An examination of the place of religion, especially Islam, in political and cultural life took on a special urgency after the events of 9/11. The essays in this volume concentrate on the way that Islam impacts on the everyday lives of people who reside in societies where Islam plays a large part. The relationship between Islam and women has always been seen as problematic, and by highlighting women’s negotiations with this religion, this volume seeks to understand the many and various strategies and connections that are made, and their political and cultural ramifications.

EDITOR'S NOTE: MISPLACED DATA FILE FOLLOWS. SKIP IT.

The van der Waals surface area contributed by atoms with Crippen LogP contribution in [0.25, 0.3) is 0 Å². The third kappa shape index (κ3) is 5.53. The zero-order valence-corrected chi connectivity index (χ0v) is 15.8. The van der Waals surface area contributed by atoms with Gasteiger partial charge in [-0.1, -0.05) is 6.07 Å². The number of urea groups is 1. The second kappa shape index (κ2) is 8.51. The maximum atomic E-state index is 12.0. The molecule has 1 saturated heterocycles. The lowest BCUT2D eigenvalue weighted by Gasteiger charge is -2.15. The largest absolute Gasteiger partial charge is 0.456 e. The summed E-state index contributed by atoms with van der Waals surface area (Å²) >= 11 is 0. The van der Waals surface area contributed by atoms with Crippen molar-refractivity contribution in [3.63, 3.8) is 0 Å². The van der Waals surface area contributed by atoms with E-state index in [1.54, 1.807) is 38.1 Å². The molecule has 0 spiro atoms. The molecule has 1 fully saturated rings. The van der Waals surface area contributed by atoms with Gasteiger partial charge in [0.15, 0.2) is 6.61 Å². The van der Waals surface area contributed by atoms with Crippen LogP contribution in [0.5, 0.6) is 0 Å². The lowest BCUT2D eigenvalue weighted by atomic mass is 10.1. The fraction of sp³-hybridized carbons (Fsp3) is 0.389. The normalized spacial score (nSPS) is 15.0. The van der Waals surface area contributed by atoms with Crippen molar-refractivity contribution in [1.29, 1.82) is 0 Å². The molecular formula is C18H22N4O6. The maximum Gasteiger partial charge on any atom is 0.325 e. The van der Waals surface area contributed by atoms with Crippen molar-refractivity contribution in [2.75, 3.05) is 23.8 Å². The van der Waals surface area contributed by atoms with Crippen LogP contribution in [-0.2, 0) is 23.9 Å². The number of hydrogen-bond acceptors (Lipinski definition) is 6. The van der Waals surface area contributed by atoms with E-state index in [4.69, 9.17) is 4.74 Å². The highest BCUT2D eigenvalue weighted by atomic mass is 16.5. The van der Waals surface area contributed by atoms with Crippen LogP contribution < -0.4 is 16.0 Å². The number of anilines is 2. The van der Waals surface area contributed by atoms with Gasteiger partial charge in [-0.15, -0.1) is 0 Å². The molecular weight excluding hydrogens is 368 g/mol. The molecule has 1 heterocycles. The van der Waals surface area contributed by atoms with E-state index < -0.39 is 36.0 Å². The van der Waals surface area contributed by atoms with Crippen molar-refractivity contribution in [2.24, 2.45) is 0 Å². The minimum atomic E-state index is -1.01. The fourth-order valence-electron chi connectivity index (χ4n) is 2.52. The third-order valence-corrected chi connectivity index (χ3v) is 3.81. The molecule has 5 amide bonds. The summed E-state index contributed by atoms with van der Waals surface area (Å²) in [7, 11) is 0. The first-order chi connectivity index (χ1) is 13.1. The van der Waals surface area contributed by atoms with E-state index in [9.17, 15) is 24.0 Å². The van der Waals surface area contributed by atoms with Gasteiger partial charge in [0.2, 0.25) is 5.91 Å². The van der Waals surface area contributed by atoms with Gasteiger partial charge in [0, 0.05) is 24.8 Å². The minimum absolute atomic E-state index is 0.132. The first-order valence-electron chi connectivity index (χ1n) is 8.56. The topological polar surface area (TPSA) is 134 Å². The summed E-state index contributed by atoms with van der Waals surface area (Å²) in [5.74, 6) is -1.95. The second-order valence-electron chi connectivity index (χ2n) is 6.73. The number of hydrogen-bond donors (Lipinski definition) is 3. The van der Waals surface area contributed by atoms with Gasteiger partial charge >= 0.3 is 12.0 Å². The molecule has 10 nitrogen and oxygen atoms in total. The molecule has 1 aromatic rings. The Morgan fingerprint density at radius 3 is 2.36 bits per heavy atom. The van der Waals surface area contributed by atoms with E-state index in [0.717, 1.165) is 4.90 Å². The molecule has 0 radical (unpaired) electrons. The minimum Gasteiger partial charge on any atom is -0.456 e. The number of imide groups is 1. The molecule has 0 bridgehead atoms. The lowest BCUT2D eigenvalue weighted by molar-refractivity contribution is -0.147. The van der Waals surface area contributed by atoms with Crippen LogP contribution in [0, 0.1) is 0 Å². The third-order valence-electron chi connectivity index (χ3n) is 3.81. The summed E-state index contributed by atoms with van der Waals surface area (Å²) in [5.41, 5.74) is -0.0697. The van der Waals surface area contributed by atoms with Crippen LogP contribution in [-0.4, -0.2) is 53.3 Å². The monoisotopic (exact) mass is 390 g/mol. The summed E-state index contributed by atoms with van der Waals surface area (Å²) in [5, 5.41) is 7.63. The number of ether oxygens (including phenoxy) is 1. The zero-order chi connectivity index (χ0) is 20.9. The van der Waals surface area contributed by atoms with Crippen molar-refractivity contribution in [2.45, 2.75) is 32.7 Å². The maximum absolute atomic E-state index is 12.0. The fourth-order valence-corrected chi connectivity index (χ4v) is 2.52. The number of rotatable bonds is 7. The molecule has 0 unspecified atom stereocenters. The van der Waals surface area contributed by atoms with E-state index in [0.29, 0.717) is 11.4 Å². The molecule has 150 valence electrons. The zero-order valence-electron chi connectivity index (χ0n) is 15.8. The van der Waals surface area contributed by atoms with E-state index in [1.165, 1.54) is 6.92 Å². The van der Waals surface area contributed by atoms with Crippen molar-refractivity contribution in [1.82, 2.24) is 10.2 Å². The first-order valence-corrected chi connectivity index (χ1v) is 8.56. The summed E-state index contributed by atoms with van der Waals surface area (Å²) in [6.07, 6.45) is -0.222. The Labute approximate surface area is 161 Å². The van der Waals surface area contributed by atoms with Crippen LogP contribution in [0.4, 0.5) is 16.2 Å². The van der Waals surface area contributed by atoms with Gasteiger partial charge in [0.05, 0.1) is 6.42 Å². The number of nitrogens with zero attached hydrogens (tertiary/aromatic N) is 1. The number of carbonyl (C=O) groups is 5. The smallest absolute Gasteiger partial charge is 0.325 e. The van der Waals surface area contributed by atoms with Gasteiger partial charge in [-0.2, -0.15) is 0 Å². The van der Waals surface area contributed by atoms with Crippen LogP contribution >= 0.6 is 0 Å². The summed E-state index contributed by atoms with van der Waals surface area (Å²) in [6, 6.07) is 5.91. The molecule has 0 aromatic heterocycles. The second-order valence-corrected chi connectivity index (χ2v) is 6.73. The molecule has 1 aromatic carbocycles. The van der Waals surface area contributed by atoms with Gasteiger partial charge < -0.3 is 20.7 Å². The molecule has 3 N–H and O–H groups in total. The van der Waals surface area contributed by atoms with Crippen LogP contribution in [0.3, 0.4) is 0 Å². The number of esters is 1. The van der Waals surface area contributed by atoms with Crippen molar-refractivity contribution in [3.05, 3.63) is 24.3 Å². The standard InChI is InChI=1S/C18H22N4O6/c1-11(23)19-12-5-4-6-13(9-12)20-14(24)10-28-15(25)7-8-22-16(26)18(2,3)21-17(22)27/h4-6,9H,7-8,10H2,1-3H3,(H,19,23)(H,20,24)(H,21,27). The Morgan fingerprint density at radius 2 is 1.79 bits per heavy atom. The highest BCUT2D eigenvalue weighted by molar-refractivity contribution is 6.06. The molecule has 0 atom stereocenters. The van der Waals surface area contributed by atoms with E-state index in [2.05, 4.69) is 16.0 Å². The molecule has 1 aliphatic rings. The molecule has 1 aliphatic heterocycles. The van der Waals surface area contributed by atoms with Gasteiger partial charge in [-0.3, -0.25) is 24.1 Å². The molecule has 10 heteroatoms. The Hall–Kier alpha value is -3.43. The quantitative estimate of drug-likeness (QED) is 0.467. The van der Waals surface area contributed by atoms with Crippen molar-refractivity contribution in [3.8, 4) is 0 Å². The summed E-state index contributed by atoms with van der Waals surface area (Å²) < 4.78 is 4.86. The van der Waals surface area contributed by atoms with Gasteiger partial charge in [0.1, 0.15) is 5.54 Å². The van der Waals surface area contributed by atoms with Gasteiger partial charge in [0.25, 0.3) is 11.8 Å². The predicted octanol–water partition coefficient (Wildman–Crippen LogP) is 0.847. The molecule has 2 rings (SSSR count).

By keeping an Asian focus, the authors also seek to understand the wide panorama that Islamic societies inhabit, and the manifold political and cultural expressions that ensue from this. The effort is not only to break the image of a monolithic structure and set of beliefs, but also to highlight on-the-ground negotiations, and the ways that women in particular find spaces within Islamic structures and discourses.
This book was originally published as a special issue of Inter-Asia Cultural Studies.